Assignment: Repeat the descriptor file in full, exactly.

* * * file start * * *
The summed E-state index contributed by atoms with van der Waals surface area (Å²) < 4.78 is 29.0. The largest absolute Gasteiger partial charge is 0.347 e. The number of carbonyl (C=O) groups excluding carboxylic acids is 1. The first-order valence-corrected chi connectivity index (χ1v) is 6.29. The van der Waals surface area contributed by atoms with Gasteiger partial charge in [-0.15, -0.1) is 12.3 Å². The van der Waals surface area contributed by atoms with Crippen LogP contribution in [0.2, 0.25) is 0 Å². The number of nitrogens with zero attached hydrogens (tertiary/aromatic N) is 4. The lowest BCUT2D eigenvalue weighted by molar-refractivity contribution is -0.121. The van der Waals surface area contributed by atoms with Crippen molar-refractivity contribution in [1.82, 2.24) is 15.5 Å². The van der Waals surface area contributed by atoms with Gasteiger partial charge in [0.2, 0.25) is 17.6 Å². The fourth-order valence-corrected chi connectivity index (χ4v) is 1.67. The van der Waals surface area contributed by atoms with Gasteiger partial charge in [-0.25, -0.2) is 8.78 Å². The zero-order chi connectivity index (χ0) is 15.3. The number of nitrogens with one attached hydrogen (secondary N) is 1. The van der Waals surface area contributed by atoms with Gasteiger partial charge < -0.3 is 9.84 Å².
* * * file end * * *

The summed E-state index contributed by atoms with van der Waals surface area (Å²) < 4.78 is 29.0. The largest absolute Gasteiger partial charge is 0.347 e. The number of carbonyl (C=O) groups excluding carboxylic acids is 1. The first-order valence-corrected chi connectivity index (χ1v) is 6.29. The van der Waals surface area contributed by atoms with Gasteiger partial charge in [-0.15, -0.1) is 12.3 Å². The van der Waals surface area contributed by atoms with Crippen LogP contribution in [0.2, 0.25) is 0 Å². The number of nitrogens with zero attached hydrogens (tertiary/aromatic N) is 4. The lowest BCUT2D eigenvalue weighted by molar-refractivity contribution is -0.121. The van der Waals surface area contributed by atoms with Crippen molar-refractivity contribution in [1.82, 2.24) is 15.5 Å². The van der Waals surface area contributed by atoms with Gasteiger partial charge in [0.2, 0.25) is 17.6 Å². The fourth-order valence-corrected chi connectivity index (χ4v) is 1.67. The van der Waals surface area contributed by atoms with Gasteiger partial charge in [-0.25, -0.2) is 8.78 Å². The zero-order chi connectivity index (χ0) is 15.3. The number of nitrogens with one attached hydrogen (secondary N) is 1. The van der Waals surface area contributed by atoms with Gasteiger partial charge < -0.3 is 9.84 Å².